Imagine the following scenario: You are maintaining a cities wastewater network. Of course you are doing this in QGIS. You have a layer with all the reaches (pipes) which are connected to houses and make sure, that whatever flows down the sink of these buildings will end up in the clarification plant. You have a layer with the geometries (lines) of the reaches, which also has some attributes for width, material and a unique id (which acts as primary key). That's easy so far.
But now imagine, that your reaches once in a while have planned maintenances or break unexpectedly and need to be repaired. So you want to also keep track of this work. The most simple solution would be to add another field to your reach layer and have a some kind of embedded CSV. E.g. comma- and semicolon-separated.
date,responsible_person,company,note;2013-05-06,"Hugo","ABC","-";2013-03-27,"Hugo","ABC","Found my wife's lost marriage ring". Sounds like a pain to maintain, doesn't it?
For things like this, database people have come up with the solution of foreign keys. A new table
maintenances will be made with the fields
description and another field
fk_reach which acts as a foreign key (and if you have a database, you will probably want to define this constraint on it).
fk_reach will always contain an id of a reach. It can be seen like a pointer to the reach it belongs to.
What's so interesting about that? Because we now have a new layer with only the maintenances, we can design a custom edit form for a maintenance. So you don't have to take care of formatting your CSV and take care of commas, semicolons etc.
QGIS will help you with this setup. It does work across the boundaries of different providers (so you can make use of it with shapfiles and CSV files, as kind of a poor-mans-database) and the only thing you have to do is to tell QGIS the relations between your tables.
Note: QGIS has no difference between a table and a vector layer. Basically, a vector layer is a table with a geometry. Any table needs to be added as a vector layer.
We will work with the following layers. The layer reaches has the geometry, while the layer maintenanaces is a data-only table and has a foreign key to reaches. This means, that each maintenance is belongs to exactly one reach while each reach can have any number of maintenances (A classical 1:N relation).
A layer of reaches
A layer of maintenances. Note the field fk_reach, which is actually a foreign key, pointing to the layer
Definition (Relation Manager)
The first thing we are going to do is to let QGIS know about the relations between the layer. This is done in the Project Properties. Open the tab Relations and click on add.
- The field name is going to be used as a title. It should be a human readable string, describing, what the relation is used for. We will just call say "Maintenances" in this case.
- The field referencing layer is the one with the foreign key field on it. In our case this is the maintenances layer
- The field referencing field will say, which field points to the other layer so this is fk_reach in this case
- The field referenced layer is the one with the primary key, pointed to, so here it is the reach layer
- The field referenced field is the primary key of the referenced layer so it is id
- The field id will be used for internal purposes and has to be unique. You may need it to build custom forms once this is supported. If you leave it empty, one will be generated for you but you can assign one yourself to get one that is easier to handle.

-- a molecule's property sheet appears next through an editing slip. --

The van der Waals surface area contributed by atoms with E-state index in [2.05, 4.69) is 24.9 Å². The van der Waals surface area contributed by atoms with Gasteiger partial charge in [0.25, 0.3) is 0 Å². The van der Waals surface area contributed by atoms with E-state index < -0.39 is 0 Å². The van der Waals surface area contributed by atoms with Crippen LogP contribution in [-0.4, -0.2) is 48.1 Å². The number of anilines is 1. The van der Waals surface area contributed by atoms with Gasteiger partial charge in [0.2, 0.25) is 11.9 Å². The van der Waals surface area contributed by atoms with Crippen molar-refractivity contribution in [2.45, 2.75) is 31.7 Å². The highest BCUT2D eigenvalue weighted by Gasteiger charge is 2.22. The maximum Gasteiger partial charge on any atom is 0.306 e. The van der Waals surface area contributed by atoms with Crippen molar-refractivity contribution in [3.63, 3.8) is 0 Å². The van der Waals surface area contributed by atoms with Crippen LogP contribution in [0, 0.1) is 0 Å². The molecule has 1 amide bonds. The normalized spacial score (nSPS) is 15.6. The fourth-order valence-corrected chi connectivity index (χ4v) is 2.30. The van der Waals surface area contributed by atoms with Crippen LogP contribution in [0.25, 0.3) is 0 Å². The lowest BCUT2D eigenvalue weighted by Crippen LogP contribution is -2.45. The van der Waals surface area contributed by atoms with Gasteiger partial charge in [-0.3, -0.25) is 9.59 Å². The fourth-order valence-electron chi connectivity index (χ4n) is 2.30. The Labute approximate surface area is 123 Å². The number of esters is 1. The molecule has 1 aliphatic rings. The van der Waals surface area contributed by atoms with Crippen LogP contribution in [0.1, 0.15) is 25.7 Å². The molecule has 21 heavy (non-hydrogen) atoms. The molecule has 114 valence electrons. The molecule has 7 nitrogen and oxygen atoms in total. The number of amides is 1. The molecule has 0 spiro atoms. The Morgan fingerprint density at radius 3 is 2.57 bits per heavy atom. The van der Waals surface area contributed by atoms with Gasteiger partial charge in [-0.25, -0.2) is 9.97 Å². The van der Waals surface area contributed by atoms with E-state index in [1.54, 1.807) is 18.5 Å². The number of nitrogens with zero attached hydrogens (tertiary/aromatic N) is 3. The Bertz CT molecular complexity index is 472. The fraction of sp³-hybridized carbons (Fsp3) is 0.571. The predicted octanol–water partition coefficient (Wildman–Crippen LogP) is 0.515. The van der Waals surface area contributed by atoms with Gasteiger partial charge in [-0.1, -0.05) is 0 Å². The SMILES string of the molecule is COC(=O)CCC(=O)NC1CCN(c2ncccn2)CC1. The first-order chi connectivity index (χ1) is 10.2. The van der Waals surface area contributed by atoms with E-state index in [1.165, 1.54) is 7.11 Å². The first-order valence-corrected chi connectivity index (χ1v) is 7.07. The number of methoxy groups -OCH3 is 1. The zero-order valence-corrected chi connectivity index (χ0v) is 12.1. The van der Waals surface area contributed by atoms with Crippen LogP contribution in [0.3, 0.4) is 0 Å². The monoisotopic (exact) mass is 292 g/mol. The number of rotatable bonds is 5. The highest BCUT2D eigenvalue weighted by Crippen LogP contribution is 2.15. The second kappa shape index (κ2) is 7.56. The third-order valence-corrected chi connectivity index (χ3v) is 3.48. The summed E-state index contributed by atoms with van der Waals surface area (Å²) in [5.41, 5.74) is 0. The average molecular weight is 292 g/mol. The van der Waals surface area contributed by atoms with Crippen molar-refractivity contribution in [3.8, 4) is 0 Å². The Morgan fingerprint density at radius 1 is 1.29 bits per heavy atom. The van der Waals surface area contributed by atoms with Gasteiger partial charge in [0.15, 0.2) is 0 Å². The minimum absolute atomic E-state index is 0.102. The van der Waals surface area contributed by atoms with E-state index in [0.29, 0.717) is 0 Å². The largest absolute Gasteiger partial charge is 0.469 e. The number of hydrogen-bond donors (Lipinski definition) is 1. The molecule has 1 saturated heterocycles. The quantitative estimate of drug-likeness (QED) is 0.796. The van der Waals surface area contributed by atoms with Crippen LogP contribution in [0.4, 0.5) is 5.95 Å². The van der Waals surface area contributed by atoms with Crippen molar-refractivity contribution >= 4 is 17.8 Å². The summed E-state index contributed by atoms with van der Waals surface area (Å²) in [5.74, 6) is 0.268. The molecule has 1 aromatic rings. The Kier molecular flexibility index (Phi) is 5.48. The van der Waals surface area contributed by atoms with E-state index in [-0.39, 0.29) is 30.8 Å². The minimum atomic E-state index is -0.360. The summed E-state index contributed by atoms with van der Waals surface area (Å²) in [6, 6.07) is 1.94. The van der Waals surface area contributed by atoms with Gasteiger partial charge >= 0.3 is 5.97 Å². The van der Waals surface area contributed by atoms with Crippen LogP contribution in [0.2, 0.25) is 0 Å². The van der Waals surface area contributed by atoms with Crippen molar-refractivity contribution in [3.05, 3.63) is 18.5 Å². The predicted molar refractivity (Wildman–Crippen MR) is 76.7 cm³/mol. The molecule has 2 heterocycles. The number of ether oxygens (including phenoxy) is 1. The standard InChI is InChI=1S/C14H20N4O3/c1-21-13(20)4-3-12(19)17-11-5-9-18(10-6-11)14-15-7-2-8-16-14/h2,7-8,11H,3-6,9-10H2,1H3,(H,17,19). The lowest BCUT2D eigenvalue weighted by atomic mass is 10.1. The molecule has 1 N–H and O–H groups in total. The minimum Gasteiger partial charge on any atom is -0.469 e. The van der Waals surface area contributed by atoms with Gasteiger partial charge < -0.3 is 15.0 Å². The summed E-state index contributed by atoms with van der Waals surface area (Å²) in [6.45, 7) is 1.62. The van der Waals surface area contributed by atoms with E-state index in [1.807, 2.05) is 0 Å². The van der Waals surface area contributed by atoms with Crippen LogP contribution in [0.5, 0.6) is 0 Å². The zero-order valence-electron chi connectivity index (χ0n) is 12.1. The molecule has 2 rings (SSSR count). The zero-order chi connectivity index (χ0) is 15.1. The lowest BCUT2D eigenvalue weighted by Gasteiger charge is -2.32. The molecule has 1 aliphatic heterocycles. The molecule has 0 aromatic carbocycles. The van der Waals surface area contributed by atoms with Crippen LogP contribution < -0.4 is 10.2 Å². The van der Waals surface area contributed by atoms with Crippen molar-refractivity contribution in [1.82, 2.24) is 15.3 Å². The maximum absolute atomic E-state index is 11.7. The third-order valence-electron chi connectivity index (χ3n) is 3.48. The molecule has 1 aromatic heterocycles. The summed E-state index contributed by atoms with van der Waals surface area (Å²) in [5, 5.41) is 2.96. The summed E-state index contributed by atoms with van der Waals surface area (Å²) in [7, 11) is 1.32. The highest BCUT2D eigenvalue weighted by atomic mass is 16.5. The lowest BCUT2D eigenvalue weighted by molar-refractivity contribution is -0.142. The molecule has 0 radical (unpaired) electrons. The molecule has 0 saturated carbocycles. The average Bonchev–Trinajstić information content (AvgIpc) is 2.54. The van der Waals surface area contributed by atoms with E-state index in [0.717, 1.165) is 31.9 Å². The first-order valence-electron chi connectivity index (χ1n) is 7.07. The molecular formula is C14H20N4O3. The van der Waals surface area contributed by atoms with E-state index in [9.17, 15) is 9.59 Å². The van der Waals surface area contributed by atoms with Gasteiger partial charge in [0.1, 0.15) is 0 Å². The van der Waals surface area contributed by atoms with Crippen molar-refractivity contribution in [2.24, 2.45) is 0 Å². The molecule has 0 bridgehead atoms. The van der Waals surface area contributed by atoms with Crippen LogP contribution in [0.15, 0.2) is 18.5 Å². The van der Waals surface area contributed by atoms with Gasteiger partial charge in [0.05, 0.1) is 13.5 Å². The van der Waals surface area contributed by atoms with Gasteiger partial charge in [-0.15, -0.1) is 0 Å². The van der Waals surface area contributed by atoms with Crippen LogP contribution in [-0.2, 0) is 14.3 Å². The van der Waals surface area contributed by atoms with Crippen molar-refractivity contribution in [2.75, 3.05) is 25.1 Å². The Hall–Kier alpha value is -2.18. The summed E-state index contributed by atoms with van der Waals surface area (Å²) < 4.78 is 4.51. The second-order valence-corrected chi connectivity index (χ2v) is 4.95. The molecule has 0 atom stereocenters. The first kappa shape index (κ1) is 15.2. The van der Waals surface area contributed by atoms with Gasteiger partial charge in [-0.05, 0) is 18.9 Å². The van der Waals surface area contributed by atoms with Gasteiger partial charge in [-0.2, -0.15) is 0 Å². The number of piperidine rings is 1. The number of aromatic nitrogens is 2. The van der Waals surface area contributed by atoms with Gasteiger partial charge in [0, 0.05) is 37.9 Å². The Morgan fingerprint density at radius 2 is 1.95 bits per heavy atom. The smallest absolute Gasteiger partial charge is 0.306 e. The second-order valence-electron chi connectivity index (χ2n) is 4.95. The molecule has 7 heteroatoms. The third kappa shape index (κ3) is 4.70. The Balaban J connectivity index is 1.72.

Once created, the dialog will show your newly defined relation
Now that QGIS knows about the relation between the layers, it can use this knowledge to improve the forms it generates. As we did not change the default form method (autogenerated) it will just have added a new widget in our form. So let's select the layer reaches in the legend and use the identify tool on a reach. Depending on your settings, the form might open directly or you will have to choose to open it in the identification dialog under actions.
As we can see, the maintenances assigned to this particular reach are all shown in a nice table. And there are also some buttons available. Let's review them shortly
- The well-known pencil button is for toggling the edit mode. Be aware that it toggles the edit mode of the maintenances layer although we are in the feature form of a feature from the reaches layer. But the table is representing features of the maintenances layer.
- The plus button will add a new feature to the maintenances layer. And it will assign the new maintenance to the current reach by default.
- The x button will delete the selected maintenance. Permamently. You have been warned.
- The chain symbol will open a new dialog where you can select any existing maintenance which will then be assigned to the current reach. This may be handy if you created the maintenance on the wrong reach by accident.
- The split chain symbol will unlink the selected maintenances from the current reach, leaving them unassigned (the foreign key is set to NULL) effectively.
- And last but not least, to the right, there are two buttons which switch between table view and form view where the later one let's you view all the maintenances in their respective form.
On the other hand, we also have the maintenances table. So what will happen if we open the feature form of a maintenance? The answer is nothing special by default, but... We have a new widget type available which lets us embed the feature form of the referenced reach on the feature form of the maintenance. So we will have to open the layer properties of the maintenances layer, switch to the Fields tab and change the widget type of the foreign key field fk_reach to Relation Reference.
If we look at the feature dialog now, we will see, that the form of the reach is embedded inside the maintenance form and will even have a combobox, which allows us to assign the current maintenance to another reach.